The last decade has seen a big shift in how families watch films. With a screen in every pocket, there’s now no need to gather round and watch something together on that big box in the living room. But while there is no need, it is still a lot of fun – sharing the experience makes it even better!
A family movie night can also be an educational opportunity for moms and dads to seize. There’s a lot of interesting and even important discussions that can be started by a good movie. So break out the popcorn, grab some good snuggly blankets, and gather the whole clan!
The five suggestions below are organized by “age-appropriateness,” starting first with The Peanuts Movie, which is an all-ages film. The last, The Giver, is only for teens and up, and the other three fall somewhere in between.
The Peanuts Movie
The comicstrip Peanuts was always a little hit and miss for me. I liked Linus and Snoopy and PigPen and Marcie, but found it downright depressing when once again Lucy would get good ol’ Charlie Brown to fall for her disappearing football trick.
That’s why the film was so much better than expected: it has all of the strip’s funny, minus the melancholy. Charlie Brown has his misfortunes, but he also has good friends – including a far more loyal version of Snoopy – to help pick him back up and push him to keep on trying.
Cautions are minor, but parents might want to note that Charlie Brown is silly to obsess about a girl he has never even talked to. At one point he offers up what might be a one-line prayer, and if so his “Don’t I deserve a break?” plea shows that Charles is no Calvinist. Highlights include how (SPOILER ALERT) when the often lonely Charles has to choose between popularity and honesty, he doesn’t even hesitate before doing the right thing. This boy is a man of character.
Our whole family enjoyed this, from two on up. A Charlie Brown who doesn’t have to wait 50 years for a little happiness is a wonderful improvement on the original!
Swiss Family Robinson
Based on the classic 1812 Johann Wyss book, Swiss Family Robinson tells the tale of a family of five that gets shipwrecked on a tropical island after being pursued by pirates.
Life on a tropical island can be fun, with ostrich and elephant races, but work is involved too. The family has to struggle together to build a treehouse that will keep them safe from the island’s tiger.
But what will keep them safe from the pirates, who are still looking for them?
The big concern in this film would be violence. While most of it is softened (a tiger, rather than maul its victims, sends them flying high into the air) there are intense scenes near the end of the film, as the pirates attack, that would scare young children.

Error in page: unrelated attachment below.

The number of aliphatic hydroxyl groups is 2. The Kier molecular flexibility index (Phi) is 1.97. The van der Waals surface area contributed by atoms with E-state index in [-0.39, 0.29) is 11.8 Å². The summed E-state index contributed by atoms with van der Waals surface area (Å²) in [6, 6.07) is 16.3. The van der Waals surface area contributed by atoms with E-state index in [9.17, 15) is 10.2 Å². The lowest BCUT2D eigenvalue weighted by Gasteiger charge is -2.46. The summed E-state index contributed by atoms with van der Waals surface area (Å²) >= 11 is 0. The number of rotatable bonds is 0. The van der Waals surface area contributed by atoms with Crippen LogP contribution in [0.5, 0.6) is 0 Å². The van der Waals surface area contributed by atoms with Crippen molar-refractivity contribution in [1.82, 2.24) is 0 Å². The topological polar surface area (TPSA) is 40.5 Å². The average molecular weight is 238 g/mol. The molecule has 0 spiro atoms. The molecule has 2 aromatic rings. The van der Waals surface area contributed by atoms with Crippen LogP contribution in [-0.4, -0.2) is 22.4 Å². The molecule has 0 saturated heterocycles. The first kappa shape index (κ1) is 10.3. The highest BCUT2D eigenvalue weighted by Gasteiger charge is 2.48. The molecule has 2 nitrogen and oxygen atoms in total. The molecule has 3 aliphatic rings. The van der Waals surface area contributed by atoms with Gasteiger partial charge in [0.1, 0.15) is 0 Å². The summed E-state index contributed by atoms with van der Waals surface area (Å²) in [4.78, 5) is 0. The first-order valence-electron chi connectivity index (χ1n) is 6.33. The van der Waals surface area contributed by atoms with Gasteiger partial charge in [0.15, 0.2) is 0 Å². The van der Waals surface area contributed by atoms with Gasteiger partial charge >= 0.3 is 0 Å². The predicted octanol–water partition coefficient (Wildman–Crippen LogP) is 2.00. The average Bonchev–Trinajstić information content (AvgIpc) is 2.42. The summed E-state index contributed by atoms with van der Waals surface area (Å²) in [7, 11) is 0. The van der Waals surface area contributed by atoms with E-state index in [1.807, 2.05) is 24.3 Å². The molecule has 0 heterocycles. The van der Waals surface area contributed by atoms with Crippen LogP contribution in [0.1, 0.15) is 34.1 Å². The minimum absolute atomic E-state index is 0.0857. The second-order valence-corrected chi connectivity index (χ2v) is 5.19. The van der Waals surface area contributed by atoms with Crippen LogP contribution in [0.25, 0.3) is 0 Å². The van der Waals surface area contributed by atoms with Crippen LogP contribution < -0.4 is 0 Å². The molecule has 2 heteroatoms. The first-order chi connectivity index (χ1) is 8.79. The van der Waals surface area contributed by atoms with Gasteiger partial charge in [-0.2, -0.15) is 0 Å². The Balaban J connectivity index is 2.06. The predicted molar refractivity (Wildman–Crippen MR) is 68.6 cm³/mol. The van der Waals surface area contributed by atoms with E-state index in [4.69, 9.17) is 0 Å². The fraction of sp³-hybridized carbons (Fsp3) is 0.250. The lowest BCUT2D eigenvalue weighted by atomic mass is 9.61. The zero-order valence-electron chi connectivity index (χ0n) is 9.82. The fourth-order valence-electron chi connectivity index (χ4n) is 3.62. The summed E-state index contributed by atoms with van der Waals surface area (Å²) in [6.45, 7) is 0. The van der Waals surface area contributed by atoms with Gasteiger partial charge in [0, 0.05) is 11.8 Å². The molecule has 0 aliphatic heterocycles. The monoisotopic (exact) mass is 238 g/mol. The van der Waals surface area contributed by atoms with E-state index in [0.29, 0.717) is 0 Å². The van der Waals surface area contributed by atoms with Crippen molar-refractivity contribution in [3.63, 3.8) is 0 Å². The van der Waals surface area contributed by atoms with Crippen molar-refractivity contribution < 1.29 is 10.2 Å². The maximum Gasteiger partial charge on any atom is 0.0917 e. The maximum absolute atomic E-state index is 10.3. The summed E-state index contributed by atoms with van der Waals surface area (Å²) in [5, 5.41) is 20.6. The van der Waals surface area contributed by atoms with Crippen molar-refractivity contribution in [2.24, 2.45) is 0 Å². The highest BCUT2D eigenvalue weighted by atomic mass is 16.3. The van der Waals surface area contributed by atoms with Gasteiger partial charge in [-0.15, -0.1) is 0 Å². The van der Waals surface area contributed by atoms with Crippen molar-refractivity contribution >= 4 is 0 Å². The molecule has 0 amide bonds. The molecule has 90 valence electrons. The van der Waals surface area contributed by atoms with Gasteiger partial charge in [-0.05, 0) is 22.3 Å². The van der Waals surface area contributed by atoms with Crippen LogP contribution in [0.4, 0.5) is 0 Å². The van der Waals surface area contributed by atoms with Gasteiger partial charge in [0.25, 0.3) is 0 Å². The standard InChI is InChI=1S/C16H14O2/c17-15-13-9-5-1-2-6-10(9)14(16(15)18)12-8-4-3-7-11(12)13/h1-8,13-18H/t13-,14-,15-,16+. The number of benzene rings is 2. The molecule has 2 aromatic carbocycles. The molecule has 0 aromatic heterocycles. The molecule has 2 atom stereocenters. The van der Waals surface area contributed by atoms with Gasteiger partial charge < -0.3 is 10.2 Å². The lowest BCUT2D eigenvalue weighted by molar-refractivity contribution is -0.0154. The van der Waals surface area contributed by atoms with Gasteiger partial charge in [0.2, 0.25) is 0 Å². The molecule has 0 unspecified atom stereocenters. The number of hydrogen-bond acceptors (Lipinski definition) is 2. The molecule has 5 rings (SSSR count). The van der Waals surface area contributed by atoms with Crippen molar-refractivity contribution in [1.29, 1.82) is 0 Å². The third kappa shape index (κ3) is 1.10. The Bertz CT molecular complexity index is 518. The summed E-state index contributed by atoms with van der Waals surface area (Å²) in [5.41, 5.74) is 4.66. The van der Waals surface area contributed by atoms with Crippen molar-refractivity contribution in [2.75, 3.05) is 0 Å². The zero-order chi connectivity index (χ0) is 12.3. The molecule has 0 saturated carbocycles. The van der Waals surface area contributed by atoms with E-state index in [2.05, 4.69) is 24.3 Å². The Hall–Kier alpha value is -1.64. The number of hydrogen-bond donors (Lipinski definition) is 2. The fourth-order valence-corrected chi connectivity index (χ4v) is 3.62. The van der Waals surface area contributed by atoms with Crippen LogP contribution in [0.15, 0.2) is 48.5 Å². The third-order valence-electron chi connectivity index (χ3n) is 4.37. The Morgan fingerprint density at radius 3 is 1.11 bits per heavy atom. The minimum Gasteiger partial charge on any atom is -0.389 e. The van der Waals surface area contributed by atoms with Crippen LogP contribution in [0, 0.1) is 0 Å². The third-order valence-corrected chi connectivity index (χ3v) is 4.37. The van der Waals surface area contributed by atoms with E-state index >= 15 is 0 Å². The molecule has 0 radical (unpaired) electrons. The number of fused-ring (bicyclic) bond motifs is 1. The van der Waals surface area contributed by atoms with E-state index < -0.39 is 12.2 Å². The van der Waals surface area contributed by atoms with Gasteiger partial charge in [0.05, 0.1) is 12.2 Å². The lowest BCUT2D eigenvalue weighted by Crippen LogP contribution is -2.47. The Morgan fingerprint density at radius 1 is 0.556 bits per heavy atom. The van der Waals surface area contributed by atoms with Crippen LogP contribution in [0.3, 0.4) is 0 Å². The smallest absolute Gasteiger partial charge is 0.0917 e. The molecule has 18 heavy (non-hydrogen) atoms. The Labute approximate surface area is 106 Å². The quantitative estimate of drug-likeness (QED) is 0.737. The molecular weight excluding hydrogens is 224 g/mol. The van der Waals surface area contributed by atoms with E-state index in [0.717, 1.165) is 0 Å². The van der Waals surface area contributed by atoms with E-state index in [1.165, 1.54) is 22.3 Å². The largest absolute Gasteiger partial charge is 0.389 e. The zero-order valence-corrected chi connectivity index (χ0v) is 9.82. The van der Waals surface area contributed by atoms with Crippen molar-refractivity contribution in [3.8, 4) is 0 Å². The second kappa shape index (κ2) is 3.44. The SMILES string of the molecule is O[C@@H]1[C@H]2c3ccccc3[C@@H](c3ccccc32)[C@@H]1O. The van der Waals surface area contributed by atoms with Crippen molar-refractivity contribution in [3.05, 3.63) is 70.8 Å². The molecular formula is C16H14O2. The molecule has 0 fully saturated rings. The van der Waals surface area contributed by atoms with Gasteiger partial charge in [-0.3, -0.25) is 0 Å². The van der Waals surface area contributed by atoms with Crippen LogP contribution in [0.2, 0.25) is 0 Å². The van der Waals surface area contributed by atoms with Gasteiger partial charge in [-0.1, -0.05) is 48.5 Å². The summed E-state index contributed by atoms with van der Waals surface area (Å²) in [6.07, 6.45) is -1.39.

This is a good old-fashioned classic with lots of gallantry on display – it’s a great film to teach boys to look out for girls. It’s also a good one to get your kids appreciating older films. Some of the acting is a little wooden, but as a family film that’s fine – this was never going to win an Oscar, but there is a reason it’s still being watched 50 years later. All in all a great film.
90 min/ 1981
When comic book creator Woody Wilkins gets the chance to help out the CIA he jumps at it. But he gets a little too into the role, telling his Russian contact – his beautiful Russian contact – that he is a long-time secret agent with the code name “Condorman.” He so impresses the Russian agent that when she later decides to defect she tells the CIA she’ll only go if they send their “top agent” Condorman to come pick her up. Woody is willing to help again…but with a few conditions. He’ll go, so long as the CIA agree to give him a few special tools he’s dreamed up, that come straight out of his superhero comics!
The only cautions are of a minor sort. The beautiful Russian agent wears a rather clingy dress on the DVD cover but that is more risqué than anything in the film. In one scene she changes clothes behind a dressing screen and is shown naked from the shoulders up. There are a lot of fistfights, car chases, and explosions, all of the comic variety, with no blood seen. Younger children, particularly those under 6, may find it too much.
This is an action adventure, romantic comedy, Cold War, spy, superhero parody. If you take it seriously this is dreadful…so don’t. As a parody it is hokey, cheesy, goofy, slapstick fun.
City of Ember
For humanity’s remnant to survive they have to hide deep underground for 200 years in a specially prepared city – the City of Ember. But when 200 years pass no one alive remembers there is another world out there. The only light they know is provided by light bulbs powered by their mighty generator. The bigger problem? The generator is starting to break down. The biggest problem? No one will admit what’s happening.